Back from Honduras, with thoughts on the immigration “crisis”

Posted on June 30, 2014 by

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I put crisis in quotes just because I’m unsure what constitutes a crisis anymore–certainly politicians try to whip support for whatever is their latest pet issue by declaring it a crisis.  But on to the post.  I just returned from a short term mission trip in Honduras Saturday night, and am really glad to be back in the US of A!  Our family and church learned a lot, and I think we did some good in an impoverished nation.  But as I return back to the U.S., and find the immigration crisis seemingly growing further, I have a couple of thoughts to offer, based on my experience in Honduras–especially important since many of the immigrant children are Honduran and without parents.

First, I had heard reports that Central American countries were broadcasting to their citizens that now is the time to head to the U.S.  So I asked our Honduran interpreter about it late in the trip once we had developed a great relationship.  Are they doing that?  His response was no–there is no official government support for going to America. But without my pressing further, he said, “but…how do you say it…amnesty?…yes the Honduran people have heard about amnesty and many know that it is the time to try to go to America.”  Yes this is a data point of one.  But I considered him a reliable reflector of the knowledge of the people he is around–and we were around some of the poorest of the Honduran people.  So my conclusion is that despite protestations by the president, yes his policies are significantly contributing to the crisis.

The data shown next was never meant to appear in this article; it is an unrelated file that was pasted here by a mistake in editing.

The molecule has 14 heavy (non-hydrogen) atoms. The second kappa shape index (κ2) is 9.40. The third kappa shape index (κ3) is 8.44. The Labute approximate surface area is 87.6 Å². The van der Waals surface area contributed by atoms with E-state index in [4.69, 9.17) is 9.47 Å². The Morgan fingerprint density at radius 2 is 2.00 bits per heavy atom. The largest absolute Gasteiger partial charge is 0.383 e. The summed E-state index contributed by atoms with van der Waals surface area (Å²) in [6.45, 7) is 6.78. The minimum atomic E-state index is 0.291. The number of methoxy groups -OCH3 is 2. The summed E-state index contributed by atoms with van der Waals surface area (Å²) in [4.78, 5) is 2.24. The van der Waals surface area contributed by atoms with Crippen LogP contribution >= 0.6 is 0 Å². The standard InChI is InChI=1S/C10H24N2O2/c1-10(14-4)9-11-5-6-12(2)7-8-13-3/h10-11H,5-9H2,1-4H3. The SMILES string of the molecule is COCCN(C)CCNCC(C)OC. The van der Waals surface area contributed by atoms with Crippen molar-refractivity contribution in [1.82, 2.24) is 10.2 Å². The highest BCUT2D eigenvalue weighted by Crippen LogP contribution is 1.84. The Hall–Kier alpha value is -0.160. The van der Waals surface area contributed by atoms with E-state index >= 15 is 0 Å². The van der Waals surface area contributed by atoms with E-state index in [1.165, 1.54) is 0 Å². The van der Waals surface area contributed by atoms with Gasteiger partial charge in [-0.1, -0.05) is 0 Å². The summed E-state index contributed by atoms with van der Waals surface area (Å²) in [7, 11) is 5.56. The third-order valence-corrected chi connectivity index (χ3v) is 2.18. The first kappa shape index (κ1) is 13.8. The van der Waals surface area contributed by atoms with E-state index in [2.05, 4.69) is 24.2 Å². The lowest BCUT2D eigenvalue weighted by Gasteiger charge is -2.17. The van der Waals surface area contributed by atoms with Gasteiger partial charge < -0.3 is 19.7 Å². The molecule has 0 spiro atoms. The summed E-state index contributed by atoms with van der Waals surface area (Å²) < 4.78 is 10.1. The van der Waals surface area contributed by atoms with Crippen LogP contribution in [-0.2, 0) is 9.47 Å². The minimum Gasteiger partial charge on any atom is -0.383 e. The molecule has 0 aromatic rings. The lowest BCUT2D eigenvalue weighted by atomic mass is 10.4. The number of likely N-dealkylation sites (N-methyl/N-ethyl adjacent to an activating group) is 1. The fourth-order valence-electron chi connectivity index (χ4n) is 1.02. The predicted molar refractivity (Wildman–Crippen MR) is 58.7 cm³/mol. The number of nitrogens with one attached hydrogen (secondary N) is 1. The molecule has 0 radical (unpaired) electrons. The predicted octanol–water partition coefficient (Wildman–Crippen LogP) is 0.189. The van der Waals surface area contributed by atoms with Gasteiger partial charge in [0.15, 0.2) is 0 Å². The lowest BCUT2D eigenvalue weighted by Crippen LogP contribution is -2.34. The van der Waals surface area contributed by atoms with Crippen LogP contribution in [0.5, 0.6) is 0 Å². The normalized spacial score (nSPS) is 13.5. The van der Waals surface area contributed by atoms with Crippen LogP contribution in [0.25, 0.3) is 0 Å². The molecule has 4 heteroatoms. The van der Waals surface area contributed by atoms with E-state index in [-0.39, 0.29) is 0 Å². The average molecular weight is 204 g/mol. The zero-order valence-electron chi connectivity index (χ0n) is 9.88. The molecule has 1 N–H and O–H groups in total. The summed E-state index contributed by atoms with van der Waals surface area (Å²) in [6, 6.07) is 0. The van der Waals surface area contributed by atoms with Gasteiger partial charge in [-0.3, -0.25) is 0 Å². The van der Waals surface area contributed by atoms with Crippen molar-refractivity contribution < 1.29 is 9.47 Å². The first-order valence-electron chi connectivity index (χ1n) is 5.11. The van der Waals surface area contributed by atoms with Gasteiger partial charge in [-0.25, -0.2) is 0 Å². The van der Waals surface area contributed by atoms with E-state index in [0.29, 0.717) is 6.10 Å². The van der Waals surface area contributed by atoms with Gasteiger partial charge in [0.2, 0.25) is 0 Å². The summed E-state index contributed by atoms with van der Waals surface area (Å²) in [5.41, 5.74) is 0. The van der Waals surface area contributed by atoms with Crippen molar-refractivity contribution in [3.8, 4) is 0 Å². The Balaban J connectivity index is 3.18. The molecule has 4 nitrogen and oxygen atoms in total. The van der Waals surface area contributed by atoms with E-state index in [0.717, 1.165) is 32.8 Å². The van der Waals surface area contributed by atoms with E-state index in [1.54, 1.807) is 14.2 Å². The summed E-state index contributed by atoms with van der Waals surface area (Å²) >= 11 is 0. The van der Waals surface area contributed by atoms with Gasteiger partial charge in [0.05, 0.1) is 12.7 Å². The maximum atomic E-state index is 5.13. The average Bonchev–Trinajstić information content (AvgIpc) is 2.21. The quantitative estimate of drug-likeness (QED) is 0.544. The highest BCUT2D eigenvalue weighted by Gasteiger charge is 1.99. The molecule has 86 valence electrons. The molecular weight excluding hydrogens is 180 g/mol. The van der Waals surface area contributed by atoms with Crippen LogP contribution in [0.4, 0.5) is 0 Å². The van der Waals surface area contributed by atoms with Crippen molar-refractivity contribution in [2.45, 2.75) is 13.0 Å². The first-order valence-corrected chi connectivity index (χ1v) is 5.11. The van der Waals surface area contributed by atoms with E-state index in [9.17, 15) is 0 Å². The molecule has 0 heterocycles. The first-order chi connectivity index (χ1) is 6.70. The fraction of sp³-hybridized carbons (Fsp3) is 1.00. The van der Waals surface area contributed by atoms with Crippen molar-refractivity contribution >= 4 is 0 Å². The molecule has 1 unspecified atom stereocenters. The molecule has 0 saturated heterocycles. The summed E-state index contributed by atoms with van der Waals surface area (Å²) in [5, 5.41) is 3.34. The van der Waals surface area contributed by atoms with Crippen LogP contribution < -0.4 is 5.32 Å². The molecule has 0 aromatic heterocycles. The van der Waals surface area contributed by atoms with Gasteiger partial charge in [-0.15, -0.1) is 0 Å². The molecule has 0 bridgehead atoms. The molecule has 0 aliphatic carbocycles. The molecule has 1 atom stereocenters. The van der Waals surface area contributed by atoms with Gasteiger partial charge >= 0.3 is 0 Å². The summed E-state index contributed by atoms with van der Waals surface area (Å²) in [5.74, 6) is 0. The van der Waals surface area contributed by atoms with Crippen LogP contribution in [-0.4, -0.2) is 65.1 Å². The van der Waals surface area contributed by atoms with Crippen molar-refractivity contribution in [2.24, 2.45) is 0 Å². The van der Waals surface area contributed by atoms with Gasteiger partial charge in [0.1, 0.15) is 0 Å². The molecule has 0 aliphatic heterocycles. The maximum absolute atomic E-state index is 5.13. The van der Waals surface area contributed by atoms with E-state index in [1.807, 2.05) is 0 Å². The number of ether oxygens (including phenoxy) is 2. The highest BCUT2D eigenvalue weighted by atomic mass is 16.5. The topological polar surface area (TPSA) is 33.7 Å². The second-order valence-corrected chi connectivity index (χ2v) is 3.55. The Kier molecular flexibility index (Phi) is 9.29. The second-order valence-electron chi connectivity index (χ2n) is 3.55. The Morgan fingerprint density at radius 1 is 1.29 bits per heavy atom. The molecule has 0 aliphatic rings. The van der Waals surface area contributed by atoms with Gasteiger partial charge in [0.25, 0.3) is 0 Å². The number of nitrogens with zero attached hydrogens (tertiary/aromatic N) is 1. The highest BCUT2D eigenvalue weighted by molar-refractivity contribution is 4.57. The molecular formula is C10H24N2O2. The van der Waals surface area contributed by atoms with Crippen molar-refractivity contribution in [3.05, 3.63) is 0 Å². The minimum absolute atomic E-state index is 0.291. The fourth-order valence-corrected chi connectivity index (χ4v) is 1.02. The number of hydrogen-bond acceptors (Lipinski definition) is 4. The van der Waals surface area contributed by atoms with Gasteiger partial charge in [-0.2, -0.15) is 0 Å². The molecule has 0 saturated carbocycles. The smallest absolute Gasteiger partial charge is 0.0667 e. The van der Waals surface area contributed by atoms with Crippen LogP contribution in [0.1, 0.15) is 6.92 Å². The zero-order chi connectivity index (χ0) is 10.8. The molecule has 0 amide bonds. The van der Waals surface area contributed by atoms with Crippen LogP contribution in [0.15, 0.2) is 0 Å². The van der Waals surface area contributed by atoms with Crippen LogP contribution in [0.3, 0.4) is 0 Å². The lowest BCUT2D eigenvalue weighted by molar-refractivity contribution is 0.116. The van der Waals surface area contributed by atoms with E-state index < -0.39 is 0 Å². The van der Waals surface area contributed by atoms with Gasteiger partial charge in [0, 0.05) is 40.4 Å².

Second, many Christians are taking the stand that the best way to help these people is welcome them with the arms of Christ.  I’m not so sure. Certainly we need to reflect Christ’s love for all people, but I think it would be more loving for those Christians in America concerned about the Honduran people to be more willing to go help the Honduran people make their own country worth living in.  Truly there is little opportunity for many of them in their native land, and the squalor they live in is far worse than most of us would allow our pets to live in–and these are people made in the image of God.  Yes we must do more to help, but doesn’t the cultural mandate require us to have growing image bearers taking dominion in all parts of the earth?  Isn’t the best answer for us “to go therefore, and make disciples of all the nations,” even the nation of Honduras?  And if we disciple–yes disciple, not just evangelize–these people, will not Honduras be so transformed that the Honduran people would take Godly dominion of their own land?

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Posted in: Immigration